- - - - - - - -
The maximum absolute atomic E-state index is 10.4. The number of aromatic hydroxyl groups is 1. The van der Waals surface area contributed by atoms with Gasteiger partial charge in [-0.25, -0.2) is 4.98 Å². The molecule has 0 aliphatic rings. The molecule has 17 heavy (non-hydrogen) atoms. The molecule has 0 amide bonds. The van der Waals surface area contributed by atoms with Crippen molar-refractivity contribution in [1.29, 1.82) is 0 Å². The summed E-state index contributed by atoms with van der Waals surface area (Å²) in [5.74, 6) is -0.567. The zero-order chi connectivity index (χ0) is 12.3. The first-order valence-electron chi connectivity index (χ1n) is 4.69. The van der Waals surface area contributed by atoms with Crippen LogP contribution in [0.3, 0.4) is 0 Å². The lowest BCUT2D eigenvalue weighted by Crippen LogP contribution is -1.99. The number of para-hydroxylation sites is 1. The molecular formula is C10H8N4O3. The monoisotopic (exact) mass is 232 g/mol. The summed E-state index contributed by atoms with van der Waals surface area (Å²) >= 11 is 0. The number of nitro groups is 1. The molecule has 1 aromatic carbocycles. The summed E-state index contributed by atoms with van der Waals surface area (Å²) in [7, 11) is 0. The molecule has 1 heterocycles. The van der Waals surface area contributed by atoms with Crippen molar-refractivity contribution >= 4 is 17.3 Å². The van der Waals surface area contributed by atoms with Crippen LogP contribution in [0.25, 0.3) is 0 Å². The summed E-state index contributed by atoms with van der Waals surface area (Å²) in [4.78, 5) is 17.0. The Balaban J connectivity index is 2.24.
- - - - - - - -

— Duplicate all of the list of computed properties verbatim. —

The maximum absolute atomic E-state index is 10.4. The number of aromatic hydroxyl groups is 1. The van der Waals surface area contributed by atoms with Gasteiger partial charge in [-0.25, -0.2) is 4.98 Å². The molecule has 0 aliphatic rings. The molecule has 17 heavy (non-hydrogen) atoms. The molecule has 0 amide bonds. The van der Waals surface area contributed by atoms with Crippen molar-refractivity contribution in [1.29, 1.82) is 0 Å². The summed E-state index contributed by atoms with van der Waals surface area (Å²) in [5.74, 6) is -0.567. The zero-order chi connectivity index (χ0) is 12.3. The first-order valence-electron chi connectivity index (χ1n) is 4.69. The van der Waals surface area contributed by atoms with Crippen LogP contribution in [0.3, 0.4) is 0 Å². The lowest BCUT2D eigenvalue weighted by Crippen LogP contribution is -1.99. The number of para-hydroxylation sites is 1. The molecular formula is C10H8N4O3. The monoisotopic (exact) mass is 232 g/mol. The summed E-state index contributed by atoms with van der Waals surface area (Å²) >= 11 is 0. The number of nitro groups is 1. The molecule has 1 aromatic carbocycles. The summed E-state index contributed by atoms with van der Waals surface area (Å²) in [7, 11) is 0. The molecule has 1 heterocycles. The van der Waals surface area contributed by atoms with Crippen molar-refractivity contribution >= 4 is 17.3 Å². The van der Waals surface area contributed by atoms with Crippen LogP contribution in [0.25, 0.3) is 0 Å². The summed E-state index contributed by atoms with van der Waals surface area (Å²) in [4.78, 5) is 17.0. The Balaban J connectivity index is 2.24.